NASHVILLE, Tenn. (OSBORNE) -- The former dean of the Vanderbilt Divinity School is out with a new book that highlights some of the contradictions of Christianity as it’s practiced in the American South.
Dr. James Hudnut-Beumler is a Distinguished Professor of American Religious History. His latest research took him to eleven southern states and more than ten years to complete.
The professor says faith remains a vital part of southern life. He goes so far as to call it a “contact sport” with southerners working hard to follow “the command of Jesus to love your neighbor as yourself.”
“Using the shared literature and vocabulary of the Bible, King James Version preferred, to talk about important and sometimes trivial matters.”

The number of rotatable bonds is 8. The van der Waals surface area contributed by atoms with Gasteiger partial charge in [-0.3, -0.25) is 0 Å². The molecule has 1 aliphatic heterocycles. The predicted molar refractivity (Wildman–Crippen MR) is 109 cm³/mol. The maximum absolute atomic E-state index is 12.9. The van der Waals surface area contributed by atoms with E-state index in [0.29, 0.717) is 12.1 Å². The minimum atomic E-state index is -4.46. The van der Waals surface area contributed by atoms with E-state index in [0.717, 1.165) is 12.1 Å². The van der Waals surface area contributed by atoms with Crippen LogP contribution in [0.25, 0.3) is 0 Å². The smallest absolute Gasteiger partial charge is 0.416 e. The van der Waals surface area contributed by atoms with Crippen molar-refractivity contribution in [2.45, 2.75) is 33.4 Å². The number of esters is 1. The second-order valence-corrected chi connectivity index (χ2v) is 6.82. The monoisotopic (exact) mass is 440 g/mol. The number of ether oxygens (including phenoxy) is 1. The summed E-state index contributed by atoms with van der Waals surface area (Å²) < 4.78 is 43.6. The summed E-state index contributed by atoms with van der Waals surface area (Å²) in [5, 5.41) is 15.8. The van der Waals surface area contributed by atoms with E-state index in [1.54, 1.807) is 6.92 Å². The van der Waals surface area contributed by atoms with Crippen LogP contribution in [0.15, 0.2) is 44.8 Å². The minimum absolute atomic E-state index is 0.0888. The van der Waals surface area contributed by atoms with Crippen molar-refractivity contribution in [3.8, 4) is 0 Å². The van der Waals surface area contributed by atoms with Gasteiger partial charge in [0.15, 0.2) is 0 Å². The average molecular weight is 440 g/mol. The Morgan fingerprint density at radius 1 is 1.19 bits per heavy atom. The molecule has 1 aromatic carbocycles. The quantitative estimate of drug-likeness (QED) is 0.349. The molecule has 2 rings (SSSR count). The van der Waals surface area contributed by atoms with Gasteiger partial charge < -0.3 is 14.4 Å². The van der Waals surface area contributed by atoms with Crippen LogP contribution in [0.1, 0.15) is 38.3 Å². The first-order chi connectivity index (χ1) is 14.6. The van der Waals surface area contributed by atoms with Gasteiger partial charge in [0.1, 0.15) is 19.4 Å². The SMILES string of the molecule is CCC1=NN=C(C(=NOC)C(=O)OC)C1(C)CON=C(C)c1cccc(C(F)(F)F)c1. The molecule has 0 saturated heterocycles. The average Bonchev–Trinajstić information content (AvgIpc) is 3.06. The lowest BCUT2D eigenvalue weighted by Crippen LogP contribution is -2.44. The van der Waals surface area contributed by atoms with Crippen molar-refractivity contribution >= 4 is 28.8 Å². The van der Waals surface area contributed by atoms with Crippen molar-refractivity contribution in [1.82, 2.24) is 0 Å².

But Dr. Hudnut-Beumler says there are glaring contradictions. On one side he notes that hospitality remains a strong imperative in southern culture. In addition, he says there’s now surprising diversity in Christian practice, outlook and doctrine.
However, the professor says those difference are also being used to build walls.
“The various practitioners of Christianity don’t always recognize their fellow practitioners as members of the same tribe.”
The divisions have grown so pronounced, Dr. Hudnut-Beumler now uses the phrase “Christianities” when referring to the southern church.
The professor’s research is the subject of his latest book Strangers and Friends at the Welcome Table: Contemporary Christianities in the American South.